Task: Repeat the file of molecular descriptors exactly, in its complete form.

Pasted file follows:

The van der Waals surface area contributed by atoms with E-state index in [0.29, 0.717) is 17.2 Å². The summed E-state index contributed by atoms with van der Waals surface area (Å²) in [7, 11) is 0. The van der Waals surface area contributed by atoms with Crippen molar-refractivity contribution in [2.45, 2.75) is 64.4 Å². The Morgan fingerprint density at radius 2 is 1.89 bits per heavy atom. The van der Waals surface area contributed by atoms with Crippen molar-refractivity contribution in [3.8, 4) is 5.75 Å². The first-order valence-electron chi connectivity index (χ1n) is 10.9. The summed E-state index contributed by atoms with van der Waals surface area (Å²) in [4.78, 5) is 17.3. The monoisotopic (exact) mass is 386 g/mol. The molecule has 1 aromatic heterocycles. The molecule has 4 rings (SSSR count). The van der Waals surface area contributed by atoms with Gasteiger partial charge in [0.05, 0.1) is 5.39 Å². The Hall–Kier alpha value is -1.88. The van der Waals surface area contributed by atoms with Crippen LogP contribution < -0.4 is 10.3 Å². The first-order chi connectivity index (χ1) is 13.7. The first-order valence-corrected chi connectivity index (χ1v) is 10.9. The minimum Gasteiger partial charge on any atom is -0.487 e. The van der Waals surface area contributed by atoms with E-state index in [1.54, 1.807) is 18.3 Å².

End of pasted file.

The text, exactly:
The van der Waals surface area contributed by atoms with E-state index in [0.29, 0.717) is 17.2 Å². The summed E-state index contributed by atoms with van der Waals surface area (Å²) in [7, 11) is 0. The van der Waals surface area contributed by atoms with Crippen molar-refractivity contribution in [2.45, 2.75) is 64.4 Å². The Morgan fingerprint density at radius 2 is 1.89 bits per heavy atom. The van der Waals surface area contributed by atoms with Crippen molar-refractivity contribution in [3.8, 4) is 5.75 Å². The first-order valence-electron chi connectivity index (χ1n) is 10.9. The summed E-state index contributed by atoms with van der Waals surface area (Å²) in [4.78, 5) is 17.3. The monoisotopic (exact) mass is 386 g/mol. The molecule has 1 aromatic heterocycles. The molecule has 4 rings (SSSR count). The van der Waals surface area contributed by atoms with Gasteiger partial charge in [0.05, 0.1) is 5.39 Å². The Hall–Kier alpha value is -1.88. The van der Waals surface area contributed by atoms with Crippen LogP contribution < -0.4 is 10.3 Å². The first-order chi connectivity index (χ1) is 13.7. The first-order valence-corrected chi connectivity index (χ1v) is 10.9. The minimum Gasteiger partial charge on any atom is -0.487 e. The van der Waals surface area contributed by atoms with E-state index in [1.54, 1.807) is 18.3 Å².